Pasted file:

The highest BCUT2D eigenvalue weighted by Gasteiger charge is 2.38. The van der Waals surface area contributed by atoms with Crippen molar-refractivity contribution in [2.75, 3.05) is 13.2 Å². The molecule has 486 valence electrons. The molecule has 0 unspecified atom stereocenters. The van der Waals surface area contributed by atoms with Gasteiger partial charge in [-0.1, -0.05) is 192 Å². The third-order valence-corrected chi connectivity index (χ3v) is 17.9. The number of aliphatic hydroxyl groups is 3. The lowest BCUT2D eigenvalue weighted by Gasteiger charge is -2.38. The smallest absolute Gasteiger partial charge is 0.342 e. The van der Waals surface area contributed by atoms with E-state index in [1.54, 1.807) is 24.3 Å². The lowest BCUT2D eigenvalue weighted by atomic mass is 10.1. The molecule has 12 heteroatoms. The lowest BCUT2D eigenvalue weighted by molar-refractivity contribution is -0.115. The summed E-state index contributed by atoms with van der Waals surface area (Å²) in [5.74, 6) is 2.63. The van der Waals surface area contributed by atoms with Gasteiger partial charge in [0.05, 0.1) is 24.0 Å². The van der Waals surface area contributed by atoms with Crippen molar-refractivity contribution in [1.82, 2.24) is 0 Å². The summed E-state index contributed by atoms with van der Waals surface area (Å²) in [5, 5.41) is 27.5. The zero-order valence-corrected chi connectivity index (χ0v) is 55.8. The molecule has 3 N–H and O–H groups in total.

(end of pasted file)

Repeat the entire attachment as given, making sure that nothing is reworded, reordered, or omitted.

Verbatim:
The highest BCUT2D eigenvalue weighted by Gasteiger charge is 2.38. The van der Waals surface area contributed by atoms with Crippen molar-refractivity contribution in [2.75, 3.05) is 13.2 Å². The molecule has 486 valence electrons. The molecule has 0 unspecified atom stereocenters. The van der Waals surface area contributed by atoms with Gasteiger partial charge in [-0.1, -0.05) is 192 Å². The third-order valence-corrected chi connectivity index (χ3v) is 17.9. The number of aliphatic hydroxyl groups is 3. The lowest BCUT2D eigenvalue weighted by Gasteiger charge is -2.38. The smallest absolute Gasteiger partial charge is 0.342 e. The van der Waals surface area contributed by atoms with E-state index in [1.54, 1.807) is 24.3 Å². The lowest BCUT2D eigenvalue weighted by atomic mass is 10.1. The molecule has 12 heteroatoms. The lowest BCUT2D eigenvalue weighted by molar-refractivity contribution is -0.115. The summed E-state index contributed by atoms with van der Waals surface area (Å²) in [5.74, 6) is 2.63. The van der Waals surface area contributed by atoms with Gasteiger partial charge in [0.05, 0.1) is 24.0 Å². The van der Waals surface area contributed by atoms with Crippen molar-refractivity contribution in [1.82, 2.24) is 0 Å². The summed E-state index contributed by atoms with van der Waals surface area (Å²) in [5, 5.41) is 27.5. The zero-order valence-corrected chi connectivity index (χ0v) is 55.8. The molecule has 3 N–H and O–H groups in total.